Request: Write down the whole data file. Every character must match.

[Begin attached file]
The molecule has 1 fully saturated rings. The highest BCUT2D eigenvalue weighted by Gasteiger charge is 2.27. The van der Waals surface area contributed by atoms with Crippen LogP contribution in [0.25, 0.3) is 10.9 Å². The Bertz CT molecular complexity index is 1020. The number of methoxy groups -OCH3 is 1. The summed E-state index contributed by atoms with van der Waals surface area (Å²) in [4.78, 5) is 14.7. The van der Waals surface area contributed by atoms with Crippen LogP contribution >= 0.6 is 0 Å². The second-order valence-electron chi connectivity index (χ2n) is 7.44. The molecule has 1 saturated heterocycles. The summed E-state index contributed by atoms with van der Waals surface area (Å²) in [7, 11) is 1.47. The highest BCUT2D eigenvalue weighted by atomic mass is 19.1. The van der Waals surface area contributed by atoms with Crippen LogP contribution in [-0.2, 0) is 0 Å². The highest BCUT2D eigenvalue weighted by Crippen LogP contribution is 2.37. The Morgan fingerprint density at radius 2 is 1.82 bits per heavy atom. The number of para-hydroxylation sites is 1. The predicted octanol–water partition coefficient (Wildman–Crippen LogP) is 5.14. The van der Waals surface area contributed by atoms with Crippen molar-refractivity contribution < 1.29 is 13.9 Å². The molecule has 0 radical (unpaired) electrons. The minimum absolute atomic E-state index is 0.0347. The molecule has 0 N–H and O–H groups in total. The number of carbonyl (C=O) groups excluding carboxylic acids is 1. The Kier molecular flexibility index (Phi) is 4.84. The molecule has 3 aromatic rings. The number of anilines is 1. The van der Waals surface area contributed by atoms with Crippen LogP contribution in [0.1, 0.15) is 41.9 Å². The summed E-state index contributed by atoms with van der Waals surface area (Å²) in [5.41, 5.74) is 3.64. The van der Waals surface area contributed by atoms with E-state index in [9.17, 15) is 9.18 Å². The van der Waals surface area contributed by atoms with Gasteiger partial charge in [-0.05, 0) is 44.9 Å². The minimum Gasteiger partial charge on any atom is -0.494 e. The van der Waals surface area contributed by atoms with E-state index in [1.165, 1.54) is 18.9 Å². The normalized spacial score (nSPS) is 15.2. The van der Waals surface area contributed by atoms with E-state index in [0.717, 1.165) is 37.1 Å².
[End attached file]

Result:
The molecule has 1 fully saturated rings. The highest BCUT2D eigenvalue weighted by Gasteiger charge is 2.27. The van der Waals surface area contributed by atoms with Crippen LogP contribution in [0.25, 0.3) is 10.9 Å². The Bertz CT molecular complexity index is 1020. The number of methoxy groups -OCH3 is 1. The summed E-state index contributed by atoms with van der Waals surface area (Å²) in [4.78, 5) is 14.7. The van der Waals surface area contributed by atoms with Crippen LogP contribution >= 0.6 is 0 Å². The second-order valence-electron chi connectivity index (χ2n) is 7.44. The molecule has 1 saturated heterocycles. The summed E-state index contributed by atoms with van der Waals surface area (Å²) in [7, 11) is 1.47. The highest BCUT2D eigenvalue weighted by atomic mass is 19.1. The van der Waals surface area contributed by atoms with Crippen LogP contribution in [-0.2, 0) is 0 Å². The highest BCUT2D eigenvalue weighted by Crippen LogP contribution is 2.37. The Morgan fingerprint density at radius 2 is 1.82 bits per heavy atom. The number of para-hydroxylation sites is 1. The predicted octanol–water partition coefficient (Wildman–Crippen LogP) is 5.14. The van der Waals surface area contributed by atoms with Crippen molar-refractivity contribution < 1.29 is 13.9 Å². The molecule has 0 radical (unpaired) electrons. The minimum absolute atomic E-state index is 0.0347. The molecule has 0 N–H and O–H groups in total. The number of carbonyl (C=O) groups excluding carboxylic acids is 1. The Kier molecular flexibility index (Phi) is 4.84. The molecule has 3 aromatic rings. The number of anilines is 1. The van der Waals surface area contributed by atoms with Crippen LogP contribution in [0.1, 0.15) is 41.9 Å². The summed E-state index contributed by atoms with van der Waals surface area (Å²) in [5.41, 5.74) is 3.64. The van der Waals surface area contributed by atoms with E-state index in [9.17, 15) is 9.18 Å². The van der Waals surface area contributed by atoms with Gasteiger partial charge in [-0.05, 0) is 44.9 Å². The minimum Gasteiger partial charge on any atom is -0.494 e. The van der Waals surface area contributed by atoms with E-state index in [1.165, 1.54) is 18.9 Å². The normalized spacial score (nSPS) is 15.2. The van der Waals surface area contributed by atoms with E-state index in [0.717, 1.165) is 37.1 Å².